Jane showcases this characteristic later in the novel when Janie is prepared to leave with Joe and start a new marriage but also is prepared to leave alone and go on the journey to the horizons has been searching for since her youth. Even though all of Janie’s marriage oppressed her in a way, Janie still reaches her horizon in the end. The peak point of Janie’s
I used Dialectic Behavior Therapy (DBT) techniques with some of my clients. I was not trained in this therapy but was familiar with the idea of being in the here-and-now. This technique worked for my schizophrenic client by keeping her focused on what was happening each day by writing in a journal and distracting her from what she thought had been happening in her past. I was able to use Art Therapy with the client I had with PTSD, depression, and suicidal thoughts. I had one client on probation who was ordered to be in counseling before she could get off of probation.
And, Hurston’s theme of writing is not direct, the plot is similar, a young woman is forced to marry an older widower. Hurston indicate Janie values in the novel: Their Eyes Are Watching God is joyless with her life, Hurston writes, “Ah ain’t got nothin’ tuh live for” (118). The change of the character growth represents how she has learned about life, including love, and sorrow. The author engage the reader attentions to overcoming fear can lead to harmony. Janie survival help understand that life is challenging , it is wonderful.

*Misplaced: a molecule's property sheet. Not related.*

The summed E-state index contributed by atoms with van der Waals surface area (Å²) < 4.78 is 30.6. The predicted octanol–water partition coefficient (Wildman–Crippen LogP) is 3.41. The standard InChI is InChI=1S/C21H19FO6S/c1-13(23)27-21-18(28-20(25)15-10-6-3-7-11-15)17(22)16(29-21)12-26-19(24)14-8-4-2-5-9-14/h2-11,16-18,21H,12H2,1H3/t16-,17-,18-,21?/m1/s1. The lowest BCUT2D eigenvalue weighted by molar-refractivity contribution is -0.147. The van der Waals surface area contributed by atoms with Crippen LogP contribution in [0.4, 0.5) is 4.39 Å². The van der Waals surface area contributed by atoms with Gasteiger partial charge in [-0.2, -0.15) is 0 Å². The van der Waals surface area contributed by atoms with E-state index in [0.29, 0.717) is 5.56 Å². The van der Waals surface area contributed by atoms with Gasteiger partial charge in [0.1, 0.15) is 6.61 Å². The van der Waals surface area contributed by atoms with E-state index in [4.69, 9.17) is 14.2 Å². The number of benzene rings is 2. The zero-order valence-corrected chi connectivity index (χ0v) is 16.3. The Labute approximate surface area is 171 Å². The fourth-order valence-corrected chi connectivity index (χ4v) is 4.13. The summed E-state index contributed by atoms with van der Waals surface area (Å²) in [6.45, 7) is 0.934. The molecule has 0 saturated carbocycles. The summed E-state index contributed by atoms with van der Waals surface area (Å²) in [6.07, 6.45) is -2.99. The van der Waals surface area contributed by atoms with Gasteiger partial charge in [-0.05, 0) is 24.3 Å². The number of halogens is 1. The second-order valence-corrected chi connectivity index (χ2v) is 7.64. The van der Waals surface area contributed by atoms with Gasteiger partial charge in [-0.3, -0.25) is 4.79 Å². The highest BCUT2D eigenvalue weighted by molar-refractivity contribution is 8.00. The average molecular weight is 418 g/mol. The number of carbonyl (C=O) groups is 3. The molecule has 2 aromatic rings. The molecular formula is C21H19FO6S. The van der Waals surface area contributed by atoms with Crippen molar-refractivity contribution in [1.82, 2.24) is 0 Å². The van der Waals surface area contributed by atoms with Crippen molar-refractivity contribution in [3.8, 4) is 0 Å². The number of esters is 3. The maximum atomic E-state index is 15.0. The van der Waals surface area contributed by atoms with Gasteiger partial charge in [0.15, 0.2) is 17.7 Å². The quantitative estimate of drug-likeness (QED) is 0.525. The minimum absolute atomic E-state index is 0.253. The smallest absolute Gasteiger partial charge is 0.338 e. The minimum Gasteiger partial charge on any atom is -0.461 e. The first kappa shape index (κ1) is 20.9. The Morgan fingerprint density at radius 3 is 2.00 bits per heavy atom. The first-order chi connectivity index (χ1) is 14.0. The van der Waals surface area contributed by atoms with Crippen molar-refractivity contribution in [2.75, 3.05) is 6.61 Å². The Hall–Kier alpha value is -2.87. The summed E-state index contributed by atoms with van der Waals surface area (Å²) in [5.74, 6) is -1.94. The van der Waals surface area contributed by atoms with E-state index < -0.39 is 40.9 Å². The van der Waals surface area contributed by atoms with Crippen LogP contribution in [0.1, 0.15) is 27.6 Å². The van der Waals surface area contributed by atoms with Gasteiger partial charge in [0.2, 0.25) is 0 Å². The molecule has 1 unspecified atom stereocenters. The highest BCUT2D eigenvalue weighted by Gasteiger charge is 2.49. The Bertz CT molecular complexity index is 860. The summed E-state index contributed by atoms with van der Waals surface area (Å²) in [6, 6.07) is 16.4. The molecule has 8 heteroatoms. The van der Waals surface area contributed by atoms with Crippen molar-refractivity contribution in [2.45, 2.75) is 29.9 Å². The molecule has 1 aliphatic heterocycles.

She is brave enough to live with the memories, and rather than thinking of them as a burden, she wears them as a badge of honour. b. "You give me this Saumensch of a book and think it 'll make everything good when I go tell my mama that we 've just lost our last one?"(262). - Liesel is not scared to
Whether a love poem, or a death poem, poetry is always composed with a specific task in mind the author is attempting to accomplish. The task may range from admiring someone or something, or even commenting upon the ills of society, but nevertheless, poetry is always written with the intent of delivering a powerful and meaningful message. Such is the case with the two poems, “Homage to My Hips” and “To an Athlete Dying Young.” Each poem utilizes certain elements differently such as symbolism, the topics of love and death, and emotional connection to bring the reader’s attention to significant societal issues, and illustrate the affect those issues have upon those in society. These poems are similar in that they both celebrate some aspect of